The human animal needs to drink less than one gallon of water per day to survive, but in today’s culture we consume on average 176 times that personally for all uses including drinking.  This figure does not include the water used to grow the food we eat, the water used in manufacturing the things we use every day, or the water we use to irrigate our lawns.  The differences between the amount we use and the amount we need represents a significant portion of water and therefore educating people about how to conserve water could reduce overall consumption dramatically.  Both E.A.A. and San Antonio Water System are supplying money and personnel to an education program that shows people how they can conserve water and save money too.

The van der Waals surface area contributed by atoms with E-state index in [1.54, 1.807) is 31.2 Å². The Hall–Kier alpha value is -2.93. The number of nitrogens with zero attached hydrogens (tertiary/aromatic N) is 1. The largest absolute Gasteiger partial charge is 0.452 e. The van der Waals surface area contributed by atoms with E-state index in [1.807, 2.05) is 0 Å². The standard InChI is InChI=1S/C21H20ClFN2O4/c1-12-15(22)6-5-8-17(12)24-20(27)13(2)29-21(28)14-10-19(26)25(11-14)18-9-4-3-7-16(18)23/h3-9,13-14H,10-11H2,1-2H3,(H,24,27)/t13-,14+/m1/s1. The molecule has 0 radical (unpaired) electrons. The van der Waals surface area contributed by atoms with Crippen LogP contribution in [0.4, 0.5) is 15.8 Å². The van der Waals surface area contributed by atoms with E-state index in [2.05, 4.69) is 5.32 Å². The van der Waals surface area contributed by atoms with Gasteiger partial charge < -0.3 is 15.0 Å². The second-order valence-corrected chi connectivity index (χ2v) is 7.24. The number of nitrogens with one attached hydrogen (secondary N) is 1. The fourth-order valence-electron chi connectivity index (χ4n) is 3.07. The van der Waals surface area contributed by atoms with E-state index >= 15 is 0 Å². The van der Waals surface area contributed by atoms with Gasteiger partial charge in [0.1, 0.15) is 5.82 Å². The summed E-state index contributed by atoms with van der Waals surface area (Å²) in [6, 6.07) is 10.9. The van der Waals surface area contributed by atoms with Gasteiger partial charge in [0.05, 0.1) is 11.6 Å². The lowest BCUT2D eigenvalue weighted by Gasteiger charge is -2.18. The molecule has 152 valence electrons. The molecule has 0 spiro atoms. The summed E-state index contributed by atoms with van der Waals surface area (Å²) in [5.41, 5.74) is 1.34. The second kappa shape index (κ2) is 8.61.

Education alone is typically not enough to significantly reduce water usage.  To “encourage” users to be more conservative, other more direct measures must be taken.  Two such measures are pumping limits and a higher price for water.  The E.A.A. has the authority by statute to issue pumping permits and therefore limiting the amount of total water being pumped.  To reduce the consumption of water throughout metropolitan areas, one solution would be to raise the price of the water.  Right now San Antonio has one of the lowest water prices in the state, which means that it does not cost much to waste water.  The April 2000 water bill for San Antonio Water System users shows that the cost for residential water use is 72.2 cents per thousand gallons (authors water bill).  The average price for water in the United States is $1.30 for every thousand gallons.  This shows that San Antonio’s water rate is almost half of the U.S. average.